"However, we should make no mistake: despite the lack of severe hurricanes and other megacatastrophes, there was a large number of moderately severe natural catastrophes. In particular, the trend towards an increase in weather-related catastrophes continues, whilst there has fundamentally been no change in the risk of geophysical events such as earthquakes", said Prof. Peter Höppe, Head of Munich Re's Geo Risks Research.
Desertec Industrial Initiative
Munich Re is one of 12 European companies - 10 German, 1 Spanish and 1 Swiss - that has come together in the Desertec Industrial Initiative, an ambitious solar energy project that could eventually include about 200 plants and require investment of US$400 billion, with contruction over the next 40 years.
The Desertec Industrial Initiative is a proposal to use Concentrating Solar Thermal Power (CSP) generation with thermal storage for round the clock baseload power from the Sahara in North Africa. The electricity grids for Europe, Middle East and North Africa would be linked and integrated. High Voltage Direct Current (HVDC) transmission lines which have a loss of power during transmission of about 3% per 1000 km, will link the grids. If seawater is used for coolling the turbines, desalination can be incorporated to produce drinking water.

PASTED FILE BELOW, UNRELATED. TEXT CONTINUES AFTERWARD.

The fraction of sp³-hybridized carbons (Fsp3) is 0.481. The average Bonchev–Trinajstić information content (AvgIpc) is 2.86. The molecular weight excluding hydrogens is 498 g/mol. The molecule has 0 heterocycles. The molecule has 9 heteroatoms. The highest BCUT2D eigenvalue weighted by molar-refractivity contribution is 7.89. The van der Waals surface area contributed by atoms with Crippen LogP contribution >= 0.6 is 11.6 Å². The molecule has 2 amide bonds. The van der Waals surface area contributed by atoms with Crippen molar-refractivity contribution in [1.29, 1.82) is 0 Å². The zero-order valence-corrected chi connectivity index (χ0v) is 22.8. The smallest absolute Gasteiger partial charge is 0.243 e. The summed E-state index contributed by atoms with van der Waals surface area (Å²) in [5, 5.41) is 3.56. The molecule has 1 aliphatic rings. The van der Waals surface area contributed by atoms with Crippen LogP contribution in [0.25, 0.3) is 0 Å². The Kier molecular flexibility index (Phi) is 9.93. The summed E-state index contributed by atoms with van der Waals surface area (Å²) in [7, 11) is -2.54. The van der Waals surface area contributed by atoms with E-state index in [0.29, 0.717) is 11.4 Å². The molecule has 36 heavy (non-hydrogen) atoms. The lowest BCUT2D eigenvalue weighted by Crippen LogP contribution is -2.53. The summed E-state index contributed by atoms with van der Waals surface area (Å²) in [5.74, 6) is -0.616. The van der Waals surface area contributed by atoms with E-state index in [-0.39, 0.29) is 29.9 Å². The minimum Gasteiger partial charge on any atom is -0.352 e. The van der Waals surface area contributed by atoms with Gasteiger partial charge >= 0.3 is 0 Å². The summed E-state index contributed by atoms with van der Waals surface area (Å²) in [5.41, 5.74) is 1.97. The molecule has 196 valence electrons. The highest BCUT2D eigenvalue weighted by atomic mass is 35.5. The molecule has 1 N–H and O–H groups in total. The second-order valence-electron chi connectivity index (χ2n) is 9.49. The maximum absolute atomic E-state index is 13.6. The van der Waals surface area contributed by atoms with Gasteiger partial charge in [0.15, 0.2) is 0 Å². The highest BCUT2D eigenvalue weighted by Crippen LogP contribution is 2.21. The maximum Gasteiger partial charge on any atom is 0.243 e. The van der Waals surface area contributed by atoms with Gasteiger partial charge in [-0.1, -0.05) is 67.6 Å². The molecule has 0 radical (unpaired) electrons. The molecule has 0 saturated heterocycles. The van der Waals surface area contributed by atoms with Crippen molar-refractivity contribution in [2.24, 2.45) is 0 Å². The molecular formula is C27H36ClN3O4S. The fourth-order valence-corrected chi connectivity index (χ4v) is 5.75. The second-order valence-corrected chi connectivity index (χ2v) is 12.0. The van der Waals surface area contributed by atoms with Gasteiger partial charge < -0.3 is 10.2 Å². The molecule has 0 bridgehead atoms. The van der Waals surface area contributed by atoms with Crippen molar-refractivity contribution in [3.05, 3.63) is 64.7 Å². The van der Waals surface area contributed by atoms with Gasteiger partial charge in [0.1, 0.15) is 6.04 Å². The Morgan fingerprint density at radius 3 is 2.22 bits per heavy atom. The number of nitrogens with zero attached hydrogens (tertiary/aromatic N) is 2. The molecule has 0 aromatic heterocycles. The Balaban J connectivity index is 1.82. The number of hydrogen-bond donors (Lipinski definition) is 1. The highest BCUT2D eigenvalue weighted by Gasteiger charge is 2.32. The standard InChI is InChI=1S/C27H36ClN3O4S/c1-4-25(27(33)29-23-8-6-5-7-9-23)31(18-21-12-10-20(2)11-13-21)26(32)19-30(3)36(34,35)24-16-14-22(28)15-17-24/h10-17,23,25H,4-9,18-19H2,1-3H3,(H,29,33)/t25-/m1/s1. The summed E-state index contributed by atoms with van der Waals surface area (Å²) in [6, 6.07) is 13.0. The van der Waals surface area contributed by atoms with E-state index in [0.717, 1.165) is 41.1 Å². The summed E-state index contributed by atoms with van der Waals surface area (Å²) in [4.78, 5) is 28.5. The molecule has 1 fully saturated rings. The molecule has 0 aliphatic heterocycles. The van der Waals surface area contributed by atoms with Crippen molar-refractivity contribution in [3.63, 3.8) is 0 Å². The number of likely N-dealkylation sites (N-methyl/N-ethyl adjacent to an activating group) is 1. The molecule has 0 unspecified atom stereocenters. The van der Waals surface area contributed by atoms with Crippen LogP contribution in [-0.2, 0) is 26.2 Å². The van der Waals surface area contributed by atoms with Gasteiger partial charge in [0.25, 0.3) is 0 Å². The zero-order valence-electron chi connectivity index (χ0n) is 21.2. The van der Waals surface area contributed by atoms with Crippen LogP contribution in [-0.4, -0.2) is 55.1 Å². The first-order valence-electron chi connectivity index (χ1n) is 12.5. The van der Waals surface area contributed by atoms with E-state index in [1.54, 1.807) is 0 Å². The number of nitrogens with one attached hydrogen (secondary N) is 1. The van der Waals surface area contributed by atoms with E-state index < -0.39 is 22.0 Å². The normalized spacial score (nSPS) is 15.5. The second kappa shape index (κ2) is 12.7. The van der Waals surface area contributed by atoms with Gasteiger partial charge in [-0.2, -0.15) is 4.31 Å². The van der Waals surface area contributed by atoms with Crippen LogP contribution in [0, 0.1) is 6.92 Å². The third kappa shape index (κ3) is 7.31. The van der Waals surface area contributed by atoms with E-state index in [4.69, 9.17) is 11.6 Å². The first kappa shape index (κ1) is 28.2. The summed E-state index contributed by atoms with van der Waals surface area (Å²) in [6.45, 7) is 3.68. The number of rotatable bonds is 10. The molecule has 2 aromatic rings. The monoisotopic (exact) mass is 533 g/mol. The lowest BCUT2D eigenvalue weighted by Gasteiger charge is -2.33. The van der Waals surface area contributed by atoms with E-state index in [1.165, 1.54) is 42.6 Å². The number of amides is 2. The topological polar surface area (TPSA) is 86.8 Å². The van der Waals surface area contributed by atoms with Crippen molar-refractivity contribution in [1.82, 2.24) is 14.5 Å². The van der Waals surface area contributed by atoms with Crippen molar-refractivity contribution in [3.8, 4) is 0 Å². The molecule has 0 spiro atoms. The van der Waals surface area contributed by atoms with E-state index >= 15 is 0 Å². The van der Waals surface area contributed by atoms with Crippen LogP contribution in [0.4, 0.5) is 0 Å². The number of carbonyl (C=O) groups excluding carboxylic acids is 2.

Under the Desertec proposal 2% of Europe's energy needs will be met by 2020, rising to 17% by 2050. Renewable energy generated in Europe will rise from 8% in 2010, 20% in 2020, to 46% in 2050. Hydro-electric generation will remain stable at 18%, with Fossil fuel energy decreasing from 52% in 2010 to 18% in 2050.
North Africa, South western United States and much of central Australia are ideal locations for CSP, which is seen as a relatively mature technology that can be implemented relatively easily.
Solar thermal power plants have been in use commercially at Kramer Junction in California since 1985. New solar thermal power plants with a total capacity of more than 2000 MW are at the planning stage, under construction, or already in operation.
For Australia, DESERTEC-Australia has proposed that between 2010 and 2020 Australia could sideline coal-fired output and replace it with natural gas power and renewables. This would create significant near term greenhouse gas reductions. Australia runs some of the most polluting coal fired power stations in the world and is the highest CO2 emitter on a per capita basis.
- Munich Re Press release, Dec 29, 2009 - Few major natural catastrophe losses in 2009 General trend confirmed by large number of weather extremes
- News Insurances, Dec 21, 2009 - Munich RE's CEO, Nikolaus von Bomhard stunned by Copenhagen outcome
- Desertec Foundation - www.desertec.org
- Desertec-Australia - Australia 2050: Clean Energy Superpower
- Photo by Worklife Siemens of Solnova 1 plant at Abengoa Solar, near Seville, with a capacity of 50 megawatts - Solnova in Spanien (Creative Commons Licensed)
Takver is a citizen journalist from Melbourne who has been writing on Climate Change issues and protests including Rising Sea Level, Ocean acidification, Environmental and social Impacts since 2004.